Other websites that expose the influence of money in politics include Maplight.org and Campaignmoney.com.

MapLight Big Social Logo 3

So who is your representative listening to? You can see who influences your representative and his campaign by visiting the SunlightFoundation.org website. This site offer a listing of websites that can help you track every dime your representatives takes in. The information is also available from the Federal Election Commission.

Another great site for black voters is Corporations.org. This website will reveal the campaign contributions and voting record of your elected representatives. As black people we don’t automatically trust politicians not even the black ones. That’s being real about it. So if you want to know who gave your representative money and how that money affected his or her vote then check this site. You can can see your representative’s voting record there. Govtrack.us is another site that allows you to see your representatives voting record. This site is up to to date and will show you the last major vote and who voted how. You can search votes by your district by entering your zip code.

Other sites that allow you to track and research your representatives voting record include;

Washington Post U.S. Congress Votes Database

The Library of Congress Thomas Roll Call Votes

OpenCongress.org

Elected members of Congress are held to a higher standard. Even the most junior member of Congress holds an immense amount of power and influence. But are these people trustworthy? Not always and that is why politicians are seen in such a negative light especially by black voters. All voters, not just African-Americans, need to know who is misbehaving in Washington. There are websites for that as well. You can see what representatives were, or are currently, being investigated for ethics violations by doing a little research at the Citizens for Responsible and Ethics in Washington or CREW website. Right now this site reveals on its homepage 17 members of Congress that are currently under investigation. The list contains 10 Republicans and 7 Democrats and some pretty well known names like former Republican presidential candidate Michelle Bachmann and Democrat Bobby Rush, civil rights activist and former Black Panther. By clicking any of the names you can get a synopsis of the charges and who is doing the investigating.  You can also see the latest legal filings by CREW aimed at members of Congress.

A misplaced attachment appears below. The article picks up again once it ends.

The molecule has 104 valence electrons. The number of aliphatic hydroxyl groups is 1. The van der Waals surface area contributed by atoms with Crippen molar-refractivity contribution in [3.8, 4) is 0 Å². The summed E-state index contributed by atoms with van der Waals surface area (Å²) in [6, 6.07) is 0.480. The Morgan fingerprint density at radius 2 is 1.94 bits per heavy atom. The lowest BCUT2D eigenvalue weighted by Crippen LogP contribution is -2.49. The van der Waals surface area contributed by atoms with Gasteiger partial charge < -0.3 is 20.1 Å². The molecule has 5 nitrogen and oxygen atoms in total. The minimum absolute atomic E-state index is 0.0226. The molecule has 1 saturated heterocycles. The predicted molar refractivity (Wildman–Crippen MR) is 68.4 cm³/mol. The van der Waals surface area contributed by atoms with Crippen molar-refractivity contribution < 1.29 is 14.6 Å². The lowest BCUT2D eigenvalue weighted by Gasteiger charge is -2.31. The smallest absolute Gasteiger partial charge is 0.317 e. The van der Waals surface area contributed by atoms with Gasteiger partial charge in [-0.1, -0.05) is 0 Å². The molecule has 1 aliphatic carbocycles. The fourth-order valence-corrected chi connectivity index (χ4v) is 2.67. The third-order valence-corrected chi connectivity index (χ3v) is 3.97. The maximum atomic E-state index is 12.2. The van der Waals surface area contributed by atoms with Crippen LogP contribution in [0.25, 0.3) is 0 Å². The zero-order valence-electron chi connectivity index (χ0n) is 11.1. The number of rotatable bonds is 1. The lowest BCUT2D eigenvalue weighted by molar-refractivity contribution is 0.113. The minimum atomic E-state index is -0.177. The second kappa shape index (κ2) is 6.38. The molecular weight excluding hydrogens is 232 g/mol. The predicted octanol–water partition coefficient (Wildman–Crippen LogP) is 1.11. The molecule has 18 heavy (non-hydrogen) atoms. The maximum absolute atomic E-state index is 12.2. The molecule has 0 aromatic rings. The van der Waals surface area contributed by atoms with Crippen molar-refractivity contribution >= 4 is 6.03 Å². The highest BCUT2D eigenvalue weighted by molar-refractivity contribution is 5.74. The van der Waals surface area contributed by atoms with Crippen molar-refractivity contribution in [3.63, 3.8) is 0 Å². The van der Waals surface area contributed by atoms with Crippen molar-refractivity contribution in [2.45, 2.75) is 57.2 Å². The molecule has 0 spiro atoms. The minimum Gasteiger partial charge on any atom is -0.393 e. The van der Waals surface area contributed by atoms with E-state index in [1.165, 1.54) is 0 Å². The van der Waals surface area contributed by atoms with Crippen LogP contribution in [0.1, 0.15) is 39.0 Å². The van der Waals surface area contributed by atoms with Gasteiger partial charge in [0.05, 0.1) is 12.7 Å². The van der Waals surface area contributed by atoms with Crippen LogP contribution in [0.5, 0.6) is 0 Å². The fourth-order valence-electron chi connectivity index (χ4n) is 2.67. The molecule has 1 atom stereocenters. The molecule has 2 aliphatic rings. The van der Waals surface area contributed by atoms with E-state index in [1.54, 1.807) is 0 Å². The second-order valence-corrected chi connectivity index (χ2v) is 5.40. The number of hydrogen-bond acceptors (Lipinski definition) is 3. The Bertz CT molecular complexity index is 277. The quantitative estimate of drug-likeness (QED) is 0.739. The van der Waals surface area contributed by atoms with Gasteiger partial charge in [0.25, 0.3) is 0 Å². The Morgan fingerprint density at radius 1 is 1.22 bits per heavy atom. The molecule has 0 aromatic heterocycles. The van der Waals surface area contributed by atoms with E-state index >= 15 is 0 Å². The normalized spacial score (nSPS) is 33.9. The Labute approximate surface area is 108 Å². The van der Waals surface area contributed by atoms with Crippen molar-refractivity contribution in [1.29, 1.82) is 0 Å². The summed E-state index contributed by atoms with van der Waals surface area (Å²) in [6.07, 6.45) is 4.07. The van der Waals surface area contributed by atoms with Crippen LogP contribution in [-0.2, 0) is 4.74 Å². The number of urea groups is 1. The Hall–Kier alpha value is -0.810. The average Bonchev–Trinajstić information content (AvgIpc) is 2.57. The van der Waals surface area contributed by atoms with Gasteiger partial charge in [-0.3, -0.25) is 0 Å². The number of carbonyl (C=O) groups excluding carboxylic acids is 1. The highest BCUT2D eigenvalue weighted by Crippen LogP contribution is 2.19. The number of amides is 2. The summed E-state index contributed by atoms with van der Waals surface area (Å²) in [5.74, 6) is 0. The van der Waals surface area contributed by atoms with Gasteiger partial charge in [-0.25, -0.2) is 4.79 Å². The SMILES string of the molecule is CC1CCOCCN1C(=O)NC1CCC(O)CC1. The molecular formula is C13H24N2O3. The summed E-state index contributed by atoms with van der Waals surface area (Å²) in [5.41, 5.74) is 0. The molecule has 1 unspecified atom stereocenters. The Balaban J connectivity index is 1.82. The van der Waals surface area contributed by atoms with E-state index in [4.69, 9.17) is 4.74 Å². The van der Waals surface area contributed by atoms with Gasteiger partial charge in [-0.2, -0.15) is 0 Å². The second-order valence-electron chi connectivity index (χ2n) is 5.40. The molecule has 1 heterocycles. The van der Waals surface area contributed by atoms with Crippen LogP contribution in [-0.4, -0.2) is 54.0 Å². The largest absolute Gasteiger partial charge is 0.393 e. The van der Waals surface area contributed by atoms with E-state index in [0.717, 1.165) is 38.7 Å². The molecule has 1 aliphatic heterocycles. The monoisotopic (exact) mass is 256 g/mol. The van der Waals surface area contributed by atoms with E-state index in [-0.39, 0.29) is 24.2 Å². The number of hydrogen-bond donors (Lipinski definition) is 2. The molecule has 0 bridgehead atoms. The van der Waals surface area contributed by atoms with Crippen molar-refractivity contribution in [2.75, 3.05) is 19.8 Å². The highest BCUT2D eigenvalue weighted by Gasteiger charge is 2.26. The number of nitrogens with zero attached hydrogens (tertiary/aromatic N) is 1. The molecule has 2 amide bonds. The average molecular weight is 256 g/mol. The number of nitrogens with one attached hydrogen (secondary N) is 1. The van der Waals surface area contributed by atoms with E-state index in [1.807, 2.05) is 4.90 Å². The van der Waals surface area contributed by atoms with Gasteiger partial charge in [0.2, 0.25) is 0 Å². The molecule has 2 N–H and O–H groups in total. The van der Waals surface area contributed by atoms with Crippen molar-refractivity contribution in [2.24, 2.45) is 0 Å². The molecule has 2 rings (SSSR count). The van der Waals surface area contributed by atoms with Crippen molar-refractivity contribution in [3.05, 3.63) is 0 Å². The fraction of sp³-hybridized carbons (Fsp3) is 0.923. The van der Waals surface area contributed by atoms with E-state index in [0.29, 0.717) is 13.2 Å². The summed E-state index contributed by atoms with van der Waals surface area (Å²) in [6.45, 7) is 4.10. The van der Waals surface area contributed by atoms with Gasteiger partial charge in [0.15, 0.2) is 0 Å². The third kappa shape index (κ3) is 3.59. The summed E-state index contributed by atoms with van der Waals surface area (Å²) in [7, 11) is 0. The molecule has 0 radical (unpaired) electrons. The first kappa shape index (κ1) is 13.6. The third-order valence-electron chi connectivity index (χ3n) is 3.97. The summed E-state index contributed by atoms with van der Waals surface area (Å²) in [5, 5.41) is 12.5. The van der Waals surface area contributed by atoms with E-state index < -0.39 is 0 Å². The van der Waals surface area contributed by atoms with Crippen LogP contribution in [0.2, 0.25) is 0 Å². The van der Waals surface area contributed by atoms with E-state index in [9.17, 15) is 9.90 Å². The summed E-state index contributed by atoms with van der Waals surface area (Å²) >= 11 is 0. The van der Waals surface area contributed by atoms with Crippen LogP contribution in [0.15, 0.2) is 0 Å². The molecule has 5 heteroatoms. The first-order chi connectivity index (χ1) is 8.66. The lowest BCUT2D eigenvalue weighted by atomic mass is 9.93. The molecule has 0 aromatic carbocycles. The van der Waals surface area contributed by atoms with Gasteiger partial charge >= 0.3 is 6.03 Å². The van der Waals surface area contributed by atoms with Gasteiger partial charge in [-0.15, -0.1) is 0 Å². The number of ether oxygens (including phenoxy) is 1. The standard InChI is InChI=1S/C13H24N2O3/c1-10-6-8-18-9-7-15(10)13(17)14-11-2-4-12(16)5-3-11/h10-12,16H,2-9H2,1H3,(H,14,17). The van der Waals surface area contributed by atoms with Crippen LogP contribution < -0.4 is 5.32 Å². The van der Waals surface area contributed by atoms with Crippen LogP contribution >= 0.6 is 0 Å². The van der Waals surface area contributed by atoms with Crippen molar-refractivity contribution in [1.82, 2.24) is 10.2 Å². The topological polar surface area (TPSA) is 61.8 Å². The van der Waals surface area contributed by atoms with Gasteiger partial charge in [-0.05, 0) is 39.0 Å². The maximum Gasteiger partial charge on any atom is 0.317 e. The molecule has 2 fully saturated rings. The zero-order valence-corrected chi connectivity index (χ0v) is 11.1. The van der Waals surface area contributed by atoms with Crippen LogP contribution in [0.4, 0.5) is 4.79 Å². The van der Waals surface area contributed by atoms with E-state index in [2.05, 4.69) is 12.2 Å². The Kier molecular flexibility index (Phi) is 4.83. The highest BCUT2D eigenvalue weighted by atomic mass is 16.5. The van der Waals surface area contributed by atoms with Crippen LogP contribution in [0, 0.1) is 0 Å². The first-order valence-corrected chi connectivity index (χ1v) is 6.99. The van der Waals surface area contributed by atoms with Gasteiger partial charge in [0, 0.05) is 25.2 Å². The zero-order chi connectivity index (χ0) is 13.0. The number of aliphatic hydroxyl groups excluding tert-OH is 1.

Other site that keep track of Congressional investigations include;

OpenCongress.orgGovtrack logo

Office of Congressional Ethics

House Committee on Ethics

Govtrack.us

 

The bottom line is you need to “Get Yo Black Ass Out and Vote!” Black votes count! It’s really too important to ignore when you see what is happening to black people everyday. Think about what we go through even to this day. We have a black President but is that really enough? We see how he is treated and dis-respected almost everyday. Part of the blame lies with us. What politician would dare do and say the things they have said about the President of The United States if they truly respected black voters? We are not asking  to be treated special just fairly. And the only way to get fair treatment and respect as citizens is to vote. Do you need to be reminded of the beatings and murders that took place so black people could vote? So why don’t you “Get Yo Black Ass Out and Vote!”?

Countable.us Website Can Empower Black Voters

MLK voteIn a democracy you have a right to speak and be heard. A new website has begun to funnel the voice of the voter directly to the halls of Congress.

Internet start-up Countable.us is just the latest website focusing on delivering the desires of the voter directly to their elected representatives. Launched just this week Countable.com gives voters a quick and understandable explanation of  the bills their representatives in Washington are currently considering. The website lets the voter instantly dispatch emails to their representatives expressing how they would like them to vote.

The creators of Countable.com, Peter Arzhintar and Bart Myers, decided they wanted to improve the political process using the Internet. The result was a website that explained to the voter the basic issues of the bill in plain English. 

In order to use the Countable website you need a Facebook account. Countable uses your Facebook profile to determine your name, location, and your national representatives. The website then displays a series of bills your representatives are expected to vote on. Each one has a short summary of the bill’s pros and cons. The voter can click “yea” or “nay” to automatically send an e-mail to their representatives, or simply click “skip” it.  If the voter desires more details they can click on the bill’s name to pull up more details, including voting activity, costs, links to media coverage, and the full text of the bill.